Design­ing and imple­ment­ing the iMDG will be chal­leng­ing both for polit­i­cal and tech­ni­cal rea­sons. Polit­i­cally, it will imply giv­ing greater vis­i­bil­ity to inequal­ity. It will mean tak­ing a coura­geous step towards address­ing -­‐ rather than cov­er­ing up -­‐ the prob­lem. Not every gov­ern­ment will be will­ing to do this. Think of how China will like an empha­sis on inter­nal dis­par­i­ties. Or to what extent the US will accept to ques­tion the Amer­i­can ‘model’ and be open – on a global stage – about America’s alarm­ing trends in income inequality.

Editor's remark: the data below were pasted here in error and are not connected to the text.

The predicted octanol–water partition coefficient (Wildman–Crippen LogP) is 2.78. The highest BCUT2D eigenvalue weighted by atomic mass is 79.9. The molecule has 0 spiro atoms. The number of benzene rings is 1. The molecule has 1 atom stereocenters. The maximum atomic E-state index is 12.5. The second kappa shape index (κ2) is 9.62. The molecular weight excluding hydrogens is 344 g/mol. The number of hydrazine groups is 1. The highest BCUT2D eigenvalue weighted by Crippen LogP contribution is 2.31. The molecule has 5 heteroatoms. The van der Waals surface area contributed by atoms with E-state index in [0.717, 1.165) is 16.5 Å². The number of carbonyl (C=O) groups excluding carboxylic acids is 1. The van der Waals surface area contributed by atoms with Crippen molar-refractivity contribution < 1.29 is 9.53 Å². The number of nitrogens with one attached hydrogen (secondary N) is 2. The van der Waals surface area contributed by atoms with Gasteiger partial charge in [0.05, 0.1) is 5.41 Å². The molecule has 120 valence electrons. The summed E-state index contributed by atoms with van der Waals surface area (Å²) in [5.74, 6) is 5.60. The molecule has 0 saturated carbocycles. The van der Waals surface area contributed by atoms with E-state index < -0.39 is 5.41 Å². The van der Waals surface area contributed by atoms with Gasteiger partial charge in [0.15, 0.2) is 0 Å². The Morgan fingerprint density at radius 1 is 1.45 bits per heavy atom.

Tech­ni­cally, mea­sur­ing inequal­ity is not straight­for­ward. For instance, while indi­vid­ual income inequal­ity can be rel­a­tively easy to mea­sure, based on Gini coef­fi­cients and sim­i­lar -­‐ ter­ri­to­r­ial inequal­ity is a trick­ier one to mea­sure, espe­cially con­sid­er­ing the need for MDGs to be used in and com­pa­ra­ble across countries.


But the whole point here is not to reach exact mea­sure­ments. The point is to draw everybody’s atten­tion to Tida, yes, that 7-­‐year-­‐old girl that lives in a ‘fast devel­op­ing’ coun­try but still has no future. The future MDGs can­not ignore her.





The views expressed in this publication are those of the author and do not necessarily represent those of the United Nations, including UNCDF, or their Member States